your page tables do not need to contain some of the stuff usually
found in page tables, because L4 takes care of this. (E.g. you
don't need to store TLB entries).
Pagefault and exception IPC is like any other IPC, it adheres to the
The order of the object files specfied in the linking command DOES
matter. /home/disy/l4/lib/crt[0S].o must be first on the line,
followed by your object files, then followed by -lc (libc.a) and
It fails as those tasks are already running and you are not the
chief of them. Task 0 is the nil id, task 1 is sigma zero, task 3 is the
serial port server, and task 4 is likely to be SOS in your case.
dit currently only supports data files greater than 15
bytes in size. Simply pad your file with extra bytes to work around the
For more details:
It means that the page fault happens during a system call, when L4
tries to access user data (e.g. during a long IPC operation). You
probably have a string dope pointing to the wrong place.
It means that you are trying to access kernel-reserved memory. The most likely reasons for this are:
To eliminate these error messages, make certain that all pointers are properly initialised. Use assert(p) if in doubt.
Also make sure you are not overflowing your stack. It is safest not
to put arrays or large records on the stack, declare them as
static. Note that you can use the static storage
class also for a function's local variables, that way you do not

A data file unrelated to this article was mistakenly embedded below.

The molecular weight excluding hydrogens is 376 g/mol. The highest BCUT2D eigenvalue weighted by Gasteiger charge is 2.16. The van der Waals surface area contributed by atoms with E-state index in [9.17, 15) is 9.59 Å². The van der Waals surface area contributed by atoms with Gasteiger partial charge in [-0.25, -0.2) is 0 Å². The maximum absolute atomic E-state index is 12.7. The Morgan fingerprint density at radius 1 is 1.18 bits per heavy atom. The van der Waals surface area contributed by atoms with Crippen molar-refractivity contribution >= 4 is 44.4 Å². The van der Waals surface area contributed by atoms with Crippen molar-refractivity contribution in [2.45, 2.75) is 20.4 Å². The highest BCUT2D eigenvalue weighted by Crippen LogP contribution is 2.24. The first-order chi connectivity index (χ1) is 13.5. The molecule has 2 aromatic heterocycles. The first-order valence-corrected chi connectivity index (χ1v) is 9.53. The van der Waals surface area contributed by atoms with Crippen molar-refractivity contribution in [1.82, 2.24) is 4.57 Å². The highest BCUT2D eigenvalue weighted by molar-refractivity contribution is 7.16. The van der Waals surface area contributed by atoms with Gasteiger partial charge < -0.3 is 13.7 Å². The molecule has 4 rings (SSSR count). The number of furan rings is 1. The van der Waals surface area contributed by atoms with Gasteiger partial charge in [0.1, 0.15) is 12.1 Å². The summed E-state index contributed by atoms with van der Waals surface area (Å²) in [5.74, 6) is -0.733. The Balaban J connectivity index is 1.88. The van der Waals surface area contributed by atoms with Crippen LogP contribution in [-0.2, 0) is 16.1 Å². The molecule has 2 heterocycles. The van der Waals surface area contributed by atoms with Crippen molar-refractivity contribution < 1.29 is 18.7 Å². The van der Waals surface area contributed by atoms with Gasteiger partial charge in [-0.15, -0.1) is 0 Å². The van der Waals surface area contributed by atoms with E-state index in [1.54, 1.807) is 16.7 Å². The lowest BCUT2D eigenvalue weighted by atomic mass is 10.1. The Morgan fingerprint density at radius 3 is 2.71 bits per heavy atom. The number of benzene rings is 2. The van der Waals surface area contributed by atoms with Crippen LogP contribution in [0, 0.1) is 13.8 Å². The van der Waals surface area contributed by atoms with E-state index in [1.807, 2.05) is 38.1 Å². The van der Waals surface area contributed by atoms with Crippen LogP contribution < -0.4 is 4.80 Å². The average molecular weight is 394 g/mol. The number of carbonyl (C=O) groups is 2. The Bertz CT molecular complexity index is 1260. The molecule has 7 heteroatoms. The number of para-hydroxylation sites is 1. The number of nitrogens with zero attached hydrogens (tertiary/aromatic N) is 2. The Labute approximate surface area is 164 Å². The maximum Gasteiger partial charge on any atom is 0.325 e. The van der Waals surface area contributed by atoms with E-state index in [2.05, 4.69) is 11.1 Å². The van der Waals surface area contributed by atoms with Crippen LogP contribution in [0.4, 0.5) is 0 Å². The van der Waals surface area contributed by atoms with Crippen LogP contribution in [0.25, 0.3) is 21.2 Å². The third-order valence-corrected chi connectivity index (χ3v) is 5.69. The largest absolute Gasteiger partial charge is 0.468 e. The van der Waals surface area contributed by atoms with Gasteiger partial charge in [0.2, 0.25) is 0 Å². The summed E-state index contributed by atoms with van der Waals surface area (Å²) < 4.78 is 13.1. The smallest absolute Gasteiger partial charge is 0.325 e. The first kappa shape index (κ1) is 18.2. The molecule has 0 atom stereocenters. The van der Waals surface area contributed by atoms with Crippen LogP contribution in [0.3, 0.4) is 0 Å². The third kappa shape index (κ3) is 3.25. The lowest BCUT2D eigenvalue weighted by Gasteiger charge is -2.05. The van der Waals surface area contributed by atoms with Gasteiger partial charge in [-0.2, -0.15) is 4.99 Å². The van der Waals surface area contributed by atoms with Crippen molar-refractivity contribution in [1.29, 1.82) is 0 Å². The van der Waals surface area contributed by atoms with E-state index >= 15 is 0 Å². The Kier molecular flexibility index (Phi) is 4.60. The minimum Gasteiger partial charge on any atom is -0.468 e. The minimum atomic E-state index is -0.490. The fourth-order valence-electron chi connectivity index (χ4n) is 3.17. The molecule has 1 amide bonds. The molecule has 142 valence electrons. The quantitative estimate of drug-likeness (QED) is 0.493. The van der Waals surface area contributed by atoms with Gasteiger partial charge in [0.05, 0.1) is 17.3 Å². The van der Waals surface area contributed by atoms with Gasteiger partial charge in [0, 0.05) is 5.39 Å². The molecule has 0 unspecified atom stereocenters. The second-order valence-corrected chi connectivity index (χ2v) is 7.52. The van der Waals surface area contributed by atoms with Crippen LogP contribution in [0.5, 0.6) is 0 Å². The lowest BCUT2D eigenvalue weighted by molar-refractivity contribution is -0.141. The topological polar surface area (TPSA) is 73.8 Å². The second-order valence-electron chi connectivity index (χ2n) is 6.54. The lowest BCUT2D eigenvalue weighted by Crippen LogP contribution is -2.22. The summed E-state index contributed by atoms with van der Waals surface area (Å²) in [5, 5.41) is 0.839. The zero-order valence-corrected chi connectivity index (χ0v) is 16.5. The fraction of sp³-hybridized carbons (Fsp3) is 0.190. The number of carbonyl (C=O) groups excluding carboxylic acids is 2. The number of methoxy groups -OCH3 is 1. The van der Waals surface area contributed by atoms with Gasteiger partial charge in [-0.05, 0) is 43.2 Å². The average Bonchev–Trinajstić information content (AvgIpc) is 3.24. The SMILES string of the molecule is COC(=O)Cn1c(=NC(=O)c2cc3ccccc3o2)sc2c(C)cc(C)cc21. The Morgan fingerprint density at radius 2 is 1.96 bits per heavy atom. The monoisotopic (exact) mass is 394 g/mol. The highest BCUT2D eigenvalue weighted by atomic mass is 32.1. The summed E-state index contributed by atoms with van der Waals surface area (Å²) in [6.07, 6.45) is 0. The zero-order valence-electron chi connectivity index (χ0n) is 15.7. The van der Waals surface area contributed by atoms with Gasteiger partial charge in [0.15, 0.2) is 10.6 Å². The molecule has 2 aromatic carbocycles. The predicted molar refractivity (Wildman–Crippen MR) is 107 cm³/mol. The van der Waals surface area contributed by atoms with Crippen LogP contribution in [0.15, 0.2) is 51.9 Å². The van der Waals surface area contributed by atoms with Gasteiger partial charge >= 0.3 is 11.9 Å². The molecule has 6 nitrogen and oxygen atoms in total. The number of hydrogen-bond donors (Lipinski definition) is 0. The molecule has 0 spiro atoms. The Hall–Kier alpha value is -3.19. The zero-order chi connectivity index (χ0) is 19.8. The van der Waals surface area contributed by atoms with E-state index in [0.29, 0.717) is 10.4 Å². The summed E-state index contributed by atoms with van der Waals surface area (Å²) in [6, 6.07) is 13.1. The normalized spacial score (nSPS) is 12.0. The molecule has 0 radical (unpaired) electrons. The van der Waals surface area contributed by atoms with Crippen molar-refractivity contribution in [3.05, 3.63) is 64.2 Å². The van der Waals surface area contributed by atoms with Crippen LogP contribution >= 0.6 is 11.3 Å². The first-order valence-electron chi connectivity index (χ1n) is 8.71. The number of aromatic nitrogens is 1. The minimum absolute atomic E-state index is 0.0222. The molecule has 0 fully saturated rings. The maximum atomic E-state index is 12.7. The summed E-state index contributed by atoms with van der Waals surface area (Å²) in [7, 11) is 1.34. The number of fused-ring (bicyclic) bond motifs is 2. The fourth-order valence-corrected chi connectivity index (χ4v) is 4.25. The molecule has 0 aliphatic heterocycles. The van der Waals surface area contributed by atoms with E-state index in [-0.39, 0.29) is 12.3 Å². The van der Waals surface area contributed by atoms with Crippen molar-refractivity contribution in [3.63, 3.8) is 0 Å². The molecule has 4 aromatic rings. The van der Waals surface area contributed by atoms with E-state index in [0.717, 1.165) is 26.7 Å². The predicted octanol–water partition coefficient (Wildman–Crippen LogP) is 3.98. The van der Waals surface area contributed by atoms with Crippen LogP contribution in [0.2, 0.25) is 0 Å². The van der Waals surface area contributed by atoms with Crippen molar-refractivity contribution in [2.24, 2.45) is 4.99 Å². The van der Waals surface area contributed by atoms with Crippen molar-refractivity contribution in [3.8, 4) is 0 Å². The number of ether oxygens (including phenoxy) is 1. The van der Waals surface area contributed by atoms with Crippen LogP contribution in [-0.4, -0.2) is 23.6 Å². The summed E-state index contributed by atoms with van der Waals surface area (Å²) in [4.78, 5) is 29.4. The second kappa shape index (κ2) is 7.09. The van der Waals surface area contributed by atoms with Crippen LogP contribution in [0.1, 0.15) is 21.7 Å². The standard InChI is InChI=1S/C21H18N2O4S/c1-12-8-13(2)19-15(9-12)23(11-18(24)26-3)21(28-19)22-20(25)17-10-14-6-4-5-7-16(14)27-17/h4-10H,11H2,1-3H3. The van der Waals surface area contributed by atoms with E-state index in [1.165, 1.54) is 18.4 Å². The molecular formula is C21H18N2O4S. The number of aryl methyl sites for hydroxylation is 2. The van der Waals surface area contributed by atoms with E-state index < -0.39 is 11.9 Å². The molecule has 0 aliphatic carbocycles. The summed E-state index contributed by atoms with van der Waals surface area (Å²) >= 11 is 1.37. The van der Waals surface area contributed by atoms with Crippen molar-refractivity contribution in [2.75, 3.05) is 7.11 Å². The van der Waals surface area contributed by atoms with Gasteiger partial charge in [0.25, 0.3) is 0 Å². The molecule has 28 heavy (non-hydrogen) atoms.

lose the locality local variables give you. However, be aware that
you may have to use concurrency control on local static variables
if the function can be called from different threads.
It means that the address of the message header, divided by four, is stored. Of course, dviding by four just means chopping off the two least significant bits, which leaves 62. This is just a way of saying that only the leading 62 bits of the address are stored. Which is fair enough, as the message descriptor must be word (i.e. 8-bit) aligned, which ensures that the three least significant bits of the address are zero and do not need to be specified. L4 makes use of this to use those bits for the m (mapping) and d (deceiving) flags.
You actually don't need to worry about this, as you're using the C library interface. That one automatically masks in the d bit if you are using a deceiving version of the system call interface, you just pass the message header address to that function.
How the m-flag gets set can be seen in the pager example.
No. The serial port driver will output data passed the registers
until it encounteres a null byte or has processed all data. Hence
if you want to send a string of 64 bytes you can do this in a
void *rcv_msg is an input, not an output parameter to the system call. It passes to L4 a message descriptor which describes where to store the IPC message. L4 expects that parameter to point to a properly set up message header (followed by appropriate buffer space and string dopes).
The only output parameters in the IPC system call(s) are
rcv_reg, which points to a buffer receiving the
in-register part of the message, and result which returns
the result status and the number of words of in-line data and
strings delivered in the message.
For practical questions on how to use L4, consult the L4 User Manual. The most definite reference is the L4 Reference Manual, however, this does not explain everything you need to use L4. We are working on improving the reference manual, and also on a user's manual.
More general information on L4 can be obtained from a number of technical publications, in particular